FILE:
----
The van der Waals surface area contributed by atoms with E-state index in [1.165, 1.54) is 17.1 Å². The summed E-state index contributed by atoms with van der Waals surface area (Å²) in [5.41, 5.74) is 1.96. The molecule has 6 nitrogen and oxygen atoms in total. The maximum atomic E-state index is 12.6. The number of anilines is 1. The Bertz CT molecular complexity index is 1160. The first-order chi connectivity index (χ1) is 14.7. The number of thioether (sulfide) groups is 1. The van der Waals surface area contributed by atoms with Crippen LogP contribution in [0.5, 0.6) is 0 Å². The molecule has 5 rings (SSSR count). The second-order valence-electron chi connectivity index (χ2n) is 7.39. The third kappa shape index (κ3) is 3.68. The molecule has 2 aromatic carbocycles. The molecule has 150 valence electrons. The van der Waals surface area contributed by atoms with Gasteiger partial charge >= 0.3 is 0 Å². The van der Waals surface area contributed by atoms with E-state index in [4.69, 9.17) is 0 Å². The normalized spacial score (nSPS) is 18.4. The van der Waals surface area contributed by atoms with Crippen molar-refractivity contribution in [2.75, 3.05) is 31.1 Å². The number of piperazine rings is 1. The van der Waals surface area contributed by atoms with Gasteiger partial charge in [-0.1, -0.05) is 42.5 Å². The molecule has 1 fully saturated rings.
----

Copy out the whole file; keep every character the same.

The van der Waals surface area contributed by atoms with E-state index in [1.165, 1.54) is 17.1 Å². The summed E-state index contributed by atoms with van der Waals surface area (Å²) in [5.41, 5.74) is 1.96. The molecule has 6 nitrogen and oxygen atoms in total. The maximum atomic E-state index is 12.6. The number of anilines is 1. The Bertz CT molecular complexity index is 1160. The first-order chi connectivity index (χ1) is 14.7. The number of thioether (sulfide) groups is 1. The van der Waals surface area contributed by atoms with Crippen LogP contribution in [0.5, 0.6) is 0 Å². The molecule has 5 rings (SSSR count). The second-order valence-electron chi connectivity index (χ2n) is 7.39. The third kappa shape index (κ3) is 3.68. The molecule has 2 aromatic carbocycles. The molecule has 150 valence electrons. The van der Waals surface area contributed by atoms with Gasteiger partial charge >= 0.3 is 0 Å². The van der Waals surface area contributed by atoms with E-state index in [4.69, 9.17) is 0 Å². The normalized spacial score (nSPS) is 18.4. The van der Waals surface area contributed by atoms with Crippen molar-refractivity contribution in [2.75, 3.05) is 31.1 Å². The number of piperazine rings is 1. The van der Waals surface area contributed by atoms with Gasteiger partial charge in [-0.1, -0.05) is 42.5 Å². The molecule has 1 fully saturated rings.